The New Guard | rheacock | December 10, 2013


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The New Guard

Dalia Topelson

As people are moving information previously hidden in locked file cabinets or safes into their personal clouds, companies have inadvertently gained unprecedented power over who can access and control information about individual citizens. This shift in control over personal data to the private corporate sector has created a new guard of corporate intermediaries that, by circumstance, have unwittingly become arbiters of law. Corporations, rather than individuals and judges, are deciding when and how information should be shared, destroyed, taken down, or concealed. The result is a disconnect between individual citizens and the judicial process that robs individuals of the opportunity to protect their rights and interests in the courts, including their right to free expression and to be free from unwarranted searches and seizures. In light of the revelations regarding the National Security Agency’s large scale collection of data from consumer technology service providers, it is imperative that we analyze the role companies play in managing data collected and stored on behalf of individual citizens, including the legal structures that regulate (or don’t regulate) what companies can and cannot do with an individual’s information. The need is even more urgent in light of the growing investment in “big data” by venture capitalists and the like.

At present, companies in the United States are incentivized both economically and legally to take a passive approach when confronted with a takedown request or a government request for information. Challenging a request creates legal costs and puts companies at risk of direct liability for failing to comply with the request or to exercise their right to safe harbor protections offered by the law. In order to challenge a request, a company must assess its legality, but most companies lack the expertise and authority to make these types of judgment calls. This structure is further reinforced in companies’ terms of use and privacy policies, which often give companies sweeping rights to disclose information as they deem necessary. The result is that governments and individuals alike can take advantage of companies’ rational apathy and ignorance to obtain or suppress information uploaded by individuals to these services. This rational, yet passive, corporate behavior comes at cost to individuals, who are progressively using online tools for political expression, creating activist networks and generally championing democratic values.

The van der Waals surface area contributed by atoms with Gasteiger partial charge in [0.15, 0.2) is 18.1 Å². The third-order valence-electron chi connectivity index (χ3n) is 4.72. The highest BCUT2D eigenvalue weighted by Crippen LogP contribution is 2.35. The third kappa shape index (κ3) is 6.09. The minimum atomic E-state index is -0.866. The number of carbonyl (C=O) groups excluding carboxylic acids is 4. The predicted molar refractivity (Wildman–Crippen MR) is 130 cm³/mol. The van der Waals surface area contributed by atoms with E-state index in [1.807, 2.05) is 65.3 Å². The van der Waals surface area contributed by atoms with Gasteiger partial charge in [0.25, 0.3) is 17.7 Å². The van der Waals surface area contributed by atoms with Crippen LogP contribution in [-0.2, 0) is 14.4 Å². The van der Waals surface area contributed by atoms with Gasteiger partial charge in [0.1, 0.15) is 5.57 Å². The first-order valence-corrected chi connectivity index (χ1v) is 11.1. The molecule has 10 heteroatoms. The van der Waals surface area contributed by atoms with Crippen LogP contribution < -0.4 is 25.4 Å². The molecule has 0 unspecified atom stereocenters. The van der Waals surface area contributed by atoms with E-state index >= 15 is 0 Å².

Large online service providers are starting to address this problem head on by challenging these types of requests in the courts. Twitter has gained a reputation for protecting its users against unwarranted government requests, and Yahoo has recently gained some praise for quietly challenging the legality of a government order requesting information under the Protect America Act. Other service providers are offering encrypted email, texting, phone, and video chat services to help individuals proactively protect online communications from being intercepted. Still, most companies lack the legal resources and expertise to challenge these types of requests, and as a society, we should ask ourselves whether we want to relinquish control over the judicial process to intermediaries whose interests may be at odds with our own. This is not to say that companies should stop implementing policies and processes to help protect their customers from unwarranted intrusions of privacy or suppression of protected speech. Rather, we should revisit existing legal mechanisms and structures to ensure that we as citizens are capable of exercising our right to due process to protect the civil rights and liberties that create the foundation for a free democratic society.


  1. Kim Zetter, “Twitter Fights Back to Protect ‘Occupy Wall Street’ Protester,” Wired, August 27, 2012, See also Rachel Weiner, “Twitter earns plaudits for privacy amid NSA controversy,” The Washington Post, June 7, 2013,
  2. Mark Rumold, “Yahoo’s Fight for its Users in Secret Court Earns the Company Special Recognition in Who Has Your Back Survey,” Electronic Frontier Foundation, July 15, 2013,

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December 10, 2013


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